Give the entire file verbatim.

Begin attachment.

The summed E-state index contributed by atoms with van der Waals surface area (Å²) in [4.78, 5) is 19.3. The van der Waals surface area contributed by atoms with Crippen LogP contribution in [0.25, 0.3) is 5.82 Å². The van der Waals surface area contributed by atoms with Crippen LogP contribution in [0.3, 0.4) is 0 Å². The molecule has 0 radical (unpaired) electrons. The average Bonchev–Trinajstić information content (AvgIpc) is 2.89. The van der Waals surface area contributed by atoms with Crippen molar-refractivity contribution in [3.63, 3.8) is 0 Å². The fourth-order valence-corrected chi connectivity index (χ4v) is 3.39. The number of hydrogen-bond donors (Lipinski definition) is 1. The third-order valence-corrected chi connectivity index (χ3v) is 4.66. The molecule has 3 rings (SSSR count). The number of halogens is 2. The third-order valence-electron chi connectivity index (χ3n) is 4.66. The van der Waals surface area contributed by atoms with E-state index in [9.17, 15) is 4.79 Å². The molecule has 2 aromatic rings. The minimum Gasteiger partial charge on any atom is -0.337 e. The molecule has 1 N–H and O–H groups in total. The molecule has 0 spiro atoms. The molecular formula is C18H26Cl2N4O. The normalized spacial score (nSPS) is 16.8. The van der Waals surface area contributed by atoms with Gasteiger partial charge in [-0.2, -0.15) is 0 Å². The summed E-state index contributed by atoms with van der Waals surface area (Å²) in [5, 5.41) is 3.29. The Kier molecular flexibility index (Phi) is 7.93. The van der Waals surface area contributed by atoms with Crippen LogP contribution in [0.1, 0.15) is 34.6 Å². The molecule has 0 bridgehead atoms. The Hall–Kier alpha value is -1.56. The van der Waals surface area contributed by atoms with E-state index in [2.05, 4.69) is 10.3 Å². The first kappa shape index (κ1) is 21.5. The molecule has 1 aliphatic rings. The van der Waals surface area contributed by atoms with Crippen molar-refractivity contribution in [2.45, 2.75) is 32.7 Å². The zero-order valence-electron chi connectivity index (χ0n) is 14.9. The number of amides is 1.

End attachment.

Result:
The summed E-state index contributed by atoms with van der Waals surface area (Å²) in [4.78, 5) is 19.3. The van der Waals surface area contributed by atoms with Crippen LogP contribution in [0.25, 0.3) is 5.82 Å². The van der Waals surface area contributed by atoms with Crippen LogP contribution in [0.3, 0.4) is 0 Å². The molecule has 0 radical (unpaired) electrons. The average Bonchev–Trinajstić information content (AvgIpc) is 2.89. The van der Waals surface area contributed by atoms with Crippen molar-refractivity contribution in [3.63, 3.8) is 0 Å². The fourth-order valence-corrected chi connectivity index (χ4v) is 3.39. The number of hydrogen-bond donors (Lipinski definition) is 1. The third-order valence-corrected chi connectivity index (χ3v) is 4.66. The molecule has 3 rings (SSSR count). The number of halogens is 2. The third-order valence-electron chi connectivity index (χ3n) is 4.66. The van der Waals surface area contributed by atoms with E-state index in [9.17, 15) is 4.79 Å². The molecule has 2 aromatic rings. The minimum Gasteiger partial charge on any atom is -0.337 e. The molecule has 1 N–H and O–H groups in total. The molecule has 0 spiro atoms. The molecular formula is C18H26Cl2N4O. The normalized spacial score (nSPS) is 16.8. The van der Waals surface area contributed by atoms with Gasteiger partial charge in [-0.2, -0.15) is 0 Å². The summed E-state index contributed by atoms with van der Waals surface area (Å²) in [5, 5.41) is 3.29. The Kier molecular flexibility index (Phi) is 7.93. The van der Waals surface area contributed by atoms with Crippen LogP contribution in [0.1, 0.15) is 34.6 Å². The molecule has 0 bridgehead atoms. The Hall–Kier alpha value is -1.56. The van der Waals surface area contributed by atoms with E-state index in [2.05, 4.69) is 10.3 Å². The first kappa shape index (κ1) is 21.5. The molecule has 1 aliphatic rings. The van der Waals surface area contributed by atoms with Crippen molar-refractivity contribution in [2.45, 2.75) is 32.7 Å². The zero-order valence-electron chi connectivity index (χ0n) is 14.9. The number of amides is 1.